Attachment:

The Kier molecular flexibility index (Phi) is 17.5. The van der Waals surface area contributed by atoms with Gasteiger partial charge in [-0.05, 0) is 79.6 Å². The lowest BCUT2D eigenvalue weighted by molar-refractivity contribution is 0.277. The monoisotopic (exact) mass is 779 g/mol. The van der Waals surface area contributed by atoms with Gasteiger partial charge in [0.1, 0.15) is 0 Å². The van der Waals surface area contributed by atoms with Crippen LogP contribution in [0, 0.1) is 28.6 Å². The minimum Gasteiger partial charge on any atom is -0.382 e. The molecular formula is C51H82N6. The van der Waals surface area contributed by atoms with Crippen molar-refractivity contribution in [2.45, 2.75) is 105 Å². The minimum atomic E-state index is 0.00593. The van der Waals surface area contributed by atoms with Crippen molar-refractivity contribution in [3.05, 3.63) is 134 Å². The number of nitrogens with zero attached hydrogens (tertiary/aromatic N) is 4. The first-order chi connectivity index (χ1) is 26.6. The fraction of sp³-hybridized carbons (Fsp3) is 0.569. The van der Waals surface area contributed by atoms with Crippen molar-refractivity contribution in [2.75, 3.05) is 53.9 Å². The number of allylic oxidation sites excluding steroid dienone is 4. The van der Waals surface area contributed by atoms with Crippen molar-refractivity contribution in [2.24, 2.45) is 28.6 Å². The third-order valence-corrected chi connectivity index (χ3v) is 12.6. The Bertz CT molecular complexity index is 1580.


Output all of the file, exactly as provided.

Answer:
The Kier molecular flexibility index (Phi) is 17.5. The van der Waals surface area contributed by atoms with Gasteiger partial charge in [-0.05, 0) is 79.6 Å². The lowest BCUT2D eigenvalue weighted by molar-refractivity contribution is 0.277. The monoisotopic (exact) mass is 779 g/mol. The van der Waals surface area contributed by atoms with Gasteiger partial charge in [0.1, 0.15) is 0 Å². The van der Waals surface area contributed by atoms with Crippen LogP contribution in [0, 0.1) is 28.6 Å². The minimum Gasteiger partial charge on any atom is -0.382 e. The molecular formula is C51H82N6. The van der Waals surface area contributed by atoms with Crippen molar-refractivity contribution in [2.45, 2.75) is 105 Å². The minimum atomic E-state index is 0.00593. The van der Waals surface area contributed by atoms with Crippen molar-refractivity contribution in [3.05, 3.63) is 134 Å². The number of nitrogens with zero attached hydrogens (tertiary/aromatic N) is 4. The first-order chi connectivity index (χ1) is 26.6. The fraction of sp³-hybridized carbons (Fsp3) is 0.569. The van der Waals surface area contributed by atoms with Crippen molar-refractivity contribution in [2.75, 3.05) is 53.9 Å². The number of allylic oxidation sites excluding steroid dienone is 4. The van der Waals surface area contributed by atoms with Crippen molar-refractivity contribution in [2.24, 2.45) is 28.6 Å². The third-order valence-corrected chi connectivity index (χ3v) is 12.6. The Bertz CT molecular complexity index is 1580.